South Africa v Sri Lanka, 2nd Test, Durban, 3rd day December 28, 2011

Serene Sangakkara leads Sri Lankan dominance

Sri Lanka's dominance on the third day was not brutal but calm and smooth. No one exemplified this more than Kumar Sangakkara

When a match is put so far beyond the opposition that they will have to break world records to win it, it implies they have suffered ruthless domination. South Africa will need to achieve the highest successful fourth-innings run chase to beat Sri Lanka in Durban but they were not set the task in brutal fashion. Sri Lanka gently prised the game away, going about their business in serene style.

Runs rolled off bats seamlessly as Kumar Sangakkara brought up his first century on South African soil, Thilan Samaraweera contributed a crucial 43 and Dinesh Chandimal chalked up the second half-century of his debut Test. All three were dismissed by the end of the third day's play but their efforts frustrated South Africa's bowlers and exploited their inability to threaten once the advantage was no longer in their favour.

Overnight and early morning rain saw play start under pregnant clouds with the air hanging thick with humidity. With not a shred of sunlight, facing Morne Morkel was going to be a frightening task. Sangakkara proved it was, when he nicked him after four balls. Had Mark Boucher or Graeme Smith held on the script would have been written in a different language.

One mistake was all it took for Sangakkara to turn around his three failures with the bat so far this series. He did so with the finesse and class that makes him a worthy world No. 1. He hung back while Tharanga Paranavitana negotiated Morkel and saw off early assaults from Dale Steyn and Marchant de Lange. He saw Paranavitana fall victim to Morkel's tight line outside off and then welcomed Mahela Jayawardene to the crease.

Chandimal's boundaries came with force but he also sprinkled his innings with touches of finesse - tucks on the leg side and deft touches to cover. Sangakkara was softer, as is his nature, but the combined efforts were sublime to watch.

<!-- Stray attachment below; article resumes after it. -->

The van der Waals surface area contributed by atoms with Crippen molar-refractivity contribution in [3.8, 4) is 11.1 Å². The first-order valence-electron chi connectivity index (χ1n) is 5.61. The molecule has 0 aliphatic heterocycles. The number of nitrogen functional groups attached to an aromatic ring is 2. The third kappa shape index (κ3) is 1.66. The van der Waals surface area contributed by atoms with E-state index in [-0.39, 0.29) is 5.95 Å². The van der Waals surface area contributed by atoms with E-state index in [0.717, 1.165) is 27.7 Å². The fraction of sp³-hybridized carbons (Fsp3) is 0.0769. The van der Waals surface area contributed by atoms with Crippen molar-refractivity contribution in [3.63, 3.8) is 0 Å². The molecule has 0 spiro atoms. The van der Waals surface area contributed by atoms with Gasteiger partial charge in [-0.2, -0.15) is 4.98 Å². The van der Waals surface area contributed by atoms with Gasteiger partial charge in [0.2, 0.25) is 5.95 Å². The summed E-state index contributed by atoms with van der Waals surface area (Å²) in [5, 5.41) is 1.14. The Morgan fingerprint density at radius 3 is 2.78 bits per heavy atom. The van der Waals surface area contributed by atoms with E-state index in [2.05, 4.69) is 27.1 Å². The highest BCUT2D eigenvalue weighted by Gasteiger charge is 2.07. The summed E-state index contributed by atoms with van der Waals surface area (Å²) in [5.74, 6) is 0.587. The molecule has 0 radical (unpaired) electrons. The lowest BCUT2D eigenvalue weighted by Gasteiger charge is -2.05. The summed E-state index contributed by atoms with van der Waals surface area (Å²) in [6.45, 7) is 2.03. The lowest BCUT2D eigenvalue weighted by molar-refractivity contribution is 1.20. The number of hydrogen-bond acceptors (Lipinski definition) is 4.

The pair, great friends and great team-mates, only managed a partnership of 24, which in the context of the match is just about meaningless. They were together for 8.3 overs and almost all of their runs were scored without anyone taking much notice. But something about the Sri Lankan effort changed with those two stalwarts at the crease.

An unusual sense of calm filtered onto the field from the moment Jayawardene flicked Morkel off his pads, as disdainfully as if it were a fly, to the midwicket boundary. Sangakkara smashed the ball through the gully area and Jayawardene did the same, if more elegantly, to take the lead past 200. The eight singles they ran together were ambled, almost as though they existed in their own twilight zone. For the time the two were together, it seemed nothing could go wrong.

Of course, something did go wrong when Jayawardene shouldered arms to a de Lange delivery that struck him above the roll. He was given out and stayed out on review. From there, everything could so easily have unravelled in dramatic fashion for Sri Lanka but Sangakkara ensured it didn't.

Before lunch, he received and accepted freebies, like an overpitched Jacques Kallis delivery that he could work off his pads as well as the wide de Lange ball that begged to be upper cut. After lunch, the gifts rained. South Africa persisted in sending down poorly-directed short balls which had no effect. When they did change their line, they got it wrong and went too full or too far down leg. Steyn didn't get much swing, Morkel's bounce was tame, de Lange's inexperience stuck out and Imran Tahir was disappointing in his inability to find the same turn Rangana Herath did.

With that sort of limp attack in front of them, Sri Lanka could have been more vicious. Instead, they played their shots as they were writing in calligraphy, with delightful loops and sways put there merely for decoration, like icing on a cake. They used timing and placement instead of smashing and slapping to build a lead that stands on a foundation that was both beautiful and strong.

When Samaraweera was bowled by a delivery he failed to read, the flamboyant Chandimal came to the crease. It is said that he has the same swagger as Sri Lankans of old, who play their cricket in a flashy, fiery style. He started that way, with a slog-sweep through deep square leg, a slash over the slips and a pulverising pull. His boundaries came with force but he also saw the value in sprinkling his innings with touches of finesse - tucks on the leg side and deft touches to cover.

Sangakkara was softer, as is his nature, but the combined efforts were sublime to watch. Together, they took Sri Lanka to a position that should ensure they do not go gently into that good night, however smoothly they got there.

Firdose Moonda is ESPNcricinfo's South Africa correspondent